If you’re not sure whether or not an opportunity is truly transformational, simply ask, “Would achieving this mission warrant a new entry on the employee’s LinkedIn profile?” If the answer is yes, it probably is; if the answer is no, it probably isn’t. One useful exercise for defining a transformative mission is to write the resulting LinkedIn profile entry in advance, to make the benefits clear and concrete to everyone involved.

Treat employees like allies, define their missions clearly, and give them the chance to transform their careers Tweet This Quote

When you treat employees like allies, define their missions clearly, and give them the chance to transform their careers, you and your company will become known as great employers, and you’ll be to hold your own against the Googles and Facebooks of the world.


To learn more about treating employees as allies, check out my book, The Alliance: Managing Talent in the Networked Age

If you want more guidance on implementing these ideas at your organization, you can sign up for our mailing list and get additional materials and help from my company, Allied Talent.

About the author

Chris Yeh

Chris Yeh

Chris is the VP Marketing for PBworks, partner at Wasabi Ventures, and an avid startup investor and advisor. He is also a co-author of The Alliance and serial tech entrepreneur in Silicon Valley.

  • pouls29

    Nothing is worse than working for someone who doesn’t define clearly what your role in the business is. But is even worse is working for someone who defines your roll differently each time you meet with them. This happened to me. Each week, I’d meet with my boss and discuss our goals for the upcoming week/month. By the time the next week rolled around and I presented the results of my efforts, my boss would look confused and change directions. It was such a problem that I found a new job in less than a month. It was a blessing in disguise, but it highlights one of your points.

  • SGustin

    In my experience working in corporate America, my goals are so generic that I can meet them simply by showing up to work everyday. There are no specific tasks or even goals that apply only to me. My entire team has pretty much the same goals as everyone else. Not the most motivating environment for sure.

  • Mallory Benham

    I really value the first recommendation. Employees are so important to a company and its function. They need to know they are respected and valued! Nothing feels worse than feeling like a replaceable employee.

  • Jack Strader

    First off, I didn’t know that companies are struggling to find hard working and top tier employees. They really make it seem like they have it all under control or at least bluff their way to convincing me I need this job more than they need me in any interview I’ve ever been involved with. If I consider myself one of these top tier employees that companies would be interested in, how would I go about showcasing my talents to one of these companies? I’m guessing that having a nicely designed resume and a good smile isn’t enough to show them they need me.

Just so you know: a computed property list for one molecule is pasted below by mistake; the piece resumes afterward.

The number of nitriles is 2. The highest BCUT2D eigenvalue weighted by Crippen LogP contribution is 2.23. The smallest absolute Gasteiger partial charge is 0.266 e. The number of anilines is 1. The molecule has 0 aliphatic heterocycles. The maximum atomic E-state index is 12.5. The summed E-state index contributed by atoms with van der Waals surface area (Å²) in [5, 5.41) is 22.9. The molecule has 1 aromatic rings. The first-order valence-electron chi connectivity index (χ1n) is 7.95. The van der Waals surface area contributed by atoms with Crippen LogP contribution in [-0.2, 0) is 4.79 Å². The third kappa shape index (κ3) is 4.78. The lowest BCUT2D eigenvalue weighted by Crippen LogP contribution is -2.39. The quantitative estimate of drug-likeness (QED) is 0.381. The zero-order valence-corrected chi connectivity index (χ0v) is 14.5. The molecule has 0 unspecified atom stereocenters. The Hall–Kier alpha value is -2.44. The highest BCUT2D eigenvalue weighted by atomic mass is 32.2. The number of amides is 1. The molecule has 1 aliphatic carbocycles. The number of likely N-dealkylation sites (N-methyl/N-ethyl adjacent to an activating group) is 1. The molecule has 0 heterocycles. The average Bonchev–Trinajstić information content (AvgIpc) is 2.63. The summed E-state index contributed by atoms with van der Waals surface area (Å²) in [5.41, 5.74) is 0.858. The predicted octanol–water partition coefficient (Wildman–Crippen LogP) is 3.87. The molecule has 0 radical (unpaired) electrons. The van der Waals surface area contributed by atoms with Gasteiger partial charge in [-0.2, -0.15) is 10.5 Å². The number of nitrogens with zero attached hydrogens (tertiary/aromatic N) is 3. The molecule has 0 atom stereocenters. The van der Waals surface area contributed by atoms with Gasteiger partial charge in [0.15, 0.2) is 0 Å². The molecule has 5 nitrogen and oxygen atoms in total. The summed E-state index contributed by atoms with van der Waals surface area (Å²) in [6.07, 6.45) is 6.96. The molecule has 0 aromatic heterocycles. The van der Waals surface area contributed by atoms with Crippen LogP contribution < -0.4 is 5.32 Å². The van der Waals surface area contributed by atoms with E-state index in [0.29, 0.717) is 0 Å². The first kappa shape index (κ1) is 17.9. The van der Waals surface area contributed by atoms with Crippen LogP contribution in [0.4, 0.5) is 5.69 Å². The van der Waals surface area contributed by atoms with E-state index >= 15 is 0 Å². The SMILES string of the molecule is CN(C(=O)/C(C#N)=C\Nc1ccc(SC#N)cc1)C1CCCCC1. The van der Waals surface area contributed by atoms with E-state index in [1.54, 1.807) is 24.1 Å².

• Kziegle1

    I definitely agree with you. I have found myself in a career that I am less that enthusiastic about, however I have been afforded the beautiful gift of education. I am desperate to continue my professional development and aware that a recognized education is a part of that. Thank you for sharing this!

  • Chris Yeh

    The key is always to take your audience’s point of view. For a company, that means clearly articulating why hiring you will lead to greater sales and profits. If you can paint a vivid, convincing picture of the benefits you’ll bring, companies will want you…badly.

  • Chris Yeh

    Sadly, as I noted, most companies do a terrible job of setting and revisiting goals. You can always try to improve how your corner of the company works–you can be an oasis for your direct reports and team. Alternately, use your well-compensated but undemanding job to finance your own projects, be they self-development or even your own startup!

  • Chris Yeh

    Yes, while it is important to respond to the changing environment, moving the goalposts every week is incredibly frustrating!

  • pouls29

    Exactly! I can handle change, and actually welcome it. But when the change has nothing to do with the analysis of the current state of the business, that’s when it gets wonky!

  • malopez93

    This is a great article about some not so normal thinking that can really go a long way in management. I think these three principles should be something that all big companies follow and it is a shame that they aren’t. I am 23 years old and I have to agree my #1 question when making a job transition is how likely is development for me. I want the experience I want to grow and I want to be able to offer my employer more. Some times it will take time and I just need experience but if the employee is willing to offer that to me I make sure they don’t regret it. I love how it talks about treating people as allies. To me that is a crucial way of rethinking it. Being seem as an ally and not just an employee can really change someones work ethic ten folds.

  • Erin Todd